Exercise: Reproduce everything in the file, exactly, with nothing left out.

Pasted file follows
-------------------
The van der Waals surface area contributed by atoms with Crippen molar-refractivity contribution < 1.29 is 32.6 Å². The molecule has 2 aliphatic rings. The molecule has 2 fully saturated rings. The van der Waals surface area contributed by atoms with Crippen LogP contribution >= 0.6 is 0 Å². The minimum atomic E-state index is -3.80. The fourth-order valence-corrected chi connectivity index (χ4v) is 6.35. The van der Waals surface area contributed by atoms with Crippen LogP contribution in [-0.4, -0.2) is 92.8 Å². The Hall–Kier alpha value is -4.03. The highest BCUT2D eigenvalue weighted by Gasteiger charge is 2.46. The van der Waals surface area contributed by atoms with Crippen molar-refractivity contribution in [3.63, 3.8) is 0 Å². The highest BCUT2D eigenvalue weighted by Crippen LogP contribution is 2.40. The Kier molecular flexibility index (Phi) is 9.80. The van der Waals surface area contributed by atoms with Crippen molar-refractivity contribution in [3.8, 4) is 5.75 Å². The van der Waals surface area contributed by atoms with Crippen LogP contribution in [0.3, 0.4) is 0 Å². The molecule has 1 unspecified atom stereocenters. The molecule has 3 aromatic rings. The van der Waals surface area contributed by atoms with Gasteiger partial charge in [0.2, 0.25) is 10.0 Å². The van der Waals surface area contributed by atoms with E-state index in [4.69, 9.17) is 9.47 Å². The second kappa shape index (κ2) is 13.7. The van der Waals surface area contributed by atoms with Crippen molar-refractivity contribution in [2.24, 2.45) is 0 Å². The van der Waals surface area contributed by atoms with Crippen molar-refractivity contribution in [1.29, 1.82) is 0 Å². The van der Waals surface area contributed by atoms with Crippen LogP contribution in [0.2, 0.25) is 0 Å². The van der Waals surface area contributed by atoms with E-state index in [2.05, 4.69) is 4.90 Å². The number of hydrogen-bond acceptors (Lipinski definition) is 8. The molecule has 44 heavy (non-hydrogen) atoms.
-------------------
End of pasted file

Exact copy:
The van der Waals surface area contributed by atoms with Crippen molar-refractivity contribution < 1.29 is 32.6 Å². The molecule has 2 aliphatic rings. The molecule has 2 fully saturated rings. The van der Waals surface area contributed by atoms with Crippen LogP contribution >= 0.6 is 0 Å². The minimum atomic E-state index is -3.80. The fourth-order valence-corrected chi connectivity index (χ4v) is 6.35. The van der Waals surface area contributed by atoms with Crippen LogP contribution in [-0.4, -0.2) is 92.8 Å². The Hall–Kier alpha value is -4.03. The highest BCUT2D eigenvalue weighted by Gasteiger charge is 2.46. The van der Waals surface area contributed by atoms with Crippen molar-refractivity contribution in [3.63, 3.8) is 0 Å². The highest BCUT2D eigenvalue weighted by Crippen LogP contribution is 2.40. The Kier molecular flexibility index (Phi) is 9.80. The van der Waals surface area contributed by atoms with Crippen molar-refractivity contribution in [3.8, 4) is 5.75 Å². The van der Waals surface area contributed by atoms with Crippen LogP contribution in [0.3, 0.4) is 0 Å². The molecule has 1 unspecified atom stereocenters. The molecule has 3 aromatic rings. The van der Waals surface area contributed by atoms with Gasteiger partial charge in [0.2, 0.25) is 10.0 Å². The van der Waals surface area contributed by atoms with E-state index in [4.69, 9.17) is 9.47 Å². The second kappa shape index (κ2) is 13.7. The van der Waals surface area contributed by atoms with Crippen molar-refractivity contribution in [2.24, 2.45) is 0 Å². The van der Waals surface area contributed by atoms with Crippen molar-refractivity contribution in [1.29, 1.82) is 0 Å². The van der Waals surface area contributed by atoms with Crippen LogP contribution in [0.2, 0.25) is 0 Å². The van der Waals surface area contributed by atoms with E-state index in [2.05, 4.69) is 4.90 Å². The number of hydrogen-bond acceptors (Lipinski definition) is 8. The molecule has 44 heavy (non-hydrogen) atoms.